4) Serve all of your guests ( the spirits included ) and attend their needs. When each participant is finished eating, take out your letters and burn them. The host rings the bell, blows out the candles and each member sits in silence and darkness. Take this time to speak with the dead (in silence), feel the spirits tug at you from all sides but make no attempt to move against them. Raise and ring the bell. Say the words
“[Spirit name], depart! I wish you vale and a peaceful rest!”

Holding the bell above your head, ring it and say “go now, my brothers and sisters, the din is done. I thank you all for your presence on this occasion”.

Rules of the dinner:
1) All participants must be dressed in funeral attire or all black clothing.
2) All participants must paint their faces like that of a corpse or skeleton, regardless of artistic talent.
3) The themes for the table settings are black, white, red and purple.
4) The food must be made without salt.
5) Drinks must be of fruits. This includes wines and cider.
6) The dinner should start at 12 am or 3 am as these are the hours the spirits are most active.

anonymous asked:

how is the narrator nameless, joseph literally said on twitter that we learned her name in episode 10 and she was called Keisha in episode ten??

“Alice, is that you?”

I don’t know why I asked that. But it was you. And the surprise of that seemed to justify the question.

You smiled. You looked like you always had, except a little older, like I looked a little older, incrementally, the way we never notice until we do.

“It’s me, Keisha,” you said.

“Keisha now, is it?” I said. “It was always nicknames before with you.”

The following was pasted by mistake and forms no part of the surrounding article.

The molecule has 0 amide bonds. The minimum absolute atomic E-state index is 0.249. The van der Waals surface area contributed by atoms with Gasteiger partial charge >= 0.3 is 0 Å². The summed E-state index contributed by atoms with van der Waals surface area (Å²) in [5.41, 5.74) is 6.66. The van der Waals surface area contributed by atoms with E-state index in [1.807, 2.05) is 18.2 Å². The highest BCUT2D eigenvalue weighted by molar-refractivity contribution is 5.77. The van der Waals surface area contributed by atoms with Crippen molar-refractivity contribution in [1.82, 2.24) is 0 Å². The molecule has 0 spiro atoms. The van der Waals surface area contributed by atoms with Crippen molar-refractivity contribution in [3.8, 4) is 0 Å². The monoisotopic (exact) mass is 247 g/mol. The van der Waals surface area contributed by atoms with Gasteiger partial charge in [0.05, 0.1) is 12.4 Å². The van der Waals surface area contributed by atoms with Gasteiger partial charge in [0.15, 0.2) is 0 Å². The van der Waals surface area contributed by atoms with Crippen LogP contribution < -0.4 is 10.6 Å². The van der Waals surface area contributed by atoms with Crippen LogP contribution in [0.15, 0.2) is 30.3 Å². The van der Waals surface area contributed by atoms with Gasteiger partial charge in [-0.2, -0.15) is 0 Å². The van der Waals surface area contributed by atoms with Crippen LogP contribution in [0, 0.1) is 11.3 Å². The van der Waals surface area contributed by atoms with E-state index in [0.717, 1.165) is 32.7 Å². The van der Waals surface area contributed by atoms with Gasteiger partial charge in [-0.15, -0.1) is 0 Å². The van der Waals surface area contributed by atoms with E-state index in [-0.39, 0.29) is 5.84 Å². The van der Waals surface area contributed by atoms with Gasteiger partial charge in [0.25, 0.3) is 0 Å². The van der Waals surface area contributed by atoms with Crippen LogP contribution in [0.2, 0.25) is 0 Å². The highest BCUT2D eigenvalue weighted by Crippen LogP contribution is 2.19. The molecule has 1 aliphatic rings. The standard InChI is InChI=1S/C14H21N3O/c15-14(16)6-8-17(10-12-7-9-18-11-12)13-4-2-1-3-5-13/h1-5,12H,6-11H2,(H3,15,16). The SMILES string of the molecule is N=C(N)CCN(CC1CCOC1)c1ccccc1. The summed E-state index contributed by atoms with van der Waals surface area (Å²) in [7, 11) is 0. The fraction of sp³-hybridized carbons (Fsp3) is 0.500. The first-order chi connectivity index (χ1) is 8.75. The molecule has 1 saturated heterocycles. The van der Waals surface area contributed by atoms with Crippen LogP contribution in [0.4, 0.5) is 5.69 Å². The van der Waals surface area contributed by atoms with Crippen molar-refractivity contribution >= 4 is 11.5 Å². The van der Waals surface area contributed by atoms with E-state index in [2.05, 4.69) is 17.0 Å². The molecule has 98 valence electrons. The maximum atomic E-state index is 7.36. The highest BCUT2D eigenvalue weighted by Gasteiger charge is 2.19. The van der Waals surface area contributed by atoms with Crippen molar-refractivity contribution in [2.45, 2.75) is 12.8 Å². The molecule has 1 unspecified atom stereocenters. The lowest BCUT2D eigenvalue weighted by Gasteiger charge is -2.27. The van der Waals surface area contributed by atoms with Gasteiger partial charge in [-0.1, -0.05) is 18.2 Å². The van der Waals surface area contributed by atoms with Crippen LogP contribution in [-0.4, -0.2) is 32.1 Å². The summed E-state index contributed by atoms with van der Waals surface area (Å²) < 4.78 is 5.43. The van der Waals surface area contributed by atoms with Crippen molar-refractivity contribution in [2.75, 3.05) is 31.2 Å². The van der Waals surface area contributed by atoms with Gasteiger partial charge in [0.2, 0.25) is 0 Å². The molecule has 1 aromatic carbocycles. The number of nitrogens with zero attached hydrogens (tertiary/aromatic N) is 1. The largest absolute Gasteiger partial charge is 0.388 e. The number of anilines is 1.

“Who calls their wife by their actual name, right?” You smiled. “Boring people, that’s who.”

-Alice Isn’t Dead, Episode 10 (shoutout to @alicescripts for the ref)

as for joseph confirming it on twitter, this is all i could find:

so yeah, she’s still nameless


Laura Mullen | Murmur

Ingeborg Bachmann | The Book of Franza

Anne Carson | Plainwater

Alice Notley | Parts of a Wedding

Christa Wolf | No Place On Earth

Cassandra Troyan | Throne of Blood

Sarah Kane | 4.48 Psychosis

Alice Notley | The Book of Dead | Songs and Stories of the Ghouls

Melissa Broder | Dark Poem | Scarecrone

Tumbleweed, Her #9 - [BAP] Noir!Au

[A/N] For your information, my lovely followers, I’ve written the parts from Part 9 all the way to 12, just so we’re clear about me being a slow on updates, it’s just I tend to hoard everything. 

Originally posted by bapassion

The Pursuer: Yoo Youngjae

‘I’m worried about her. I’m worried about everything. She conceals too much and yet, I’d still want to know where she is, even when she doesn’t want me to. I chose to protect her.” Youngjae let out a shaky breath.

“Stupidest decision you’ve ever made,” Daehyun chuckled, and, “…And though I hadn’t known you for long, I’m telling you, back away while you can. This girl is dangerous.” Daehyun snaps open a can of soda and handed one to Youngjae, but Youngjae refuses. Daehyun could see from his face that he was a hard headed believer that you were on the good side of the law, though Daehyun believes otherwise. “…Alright,” Daehyun sighed, as he twisted the car key around, “Just don’t say I didn’t warn you.” Daehyun clicked his tongue.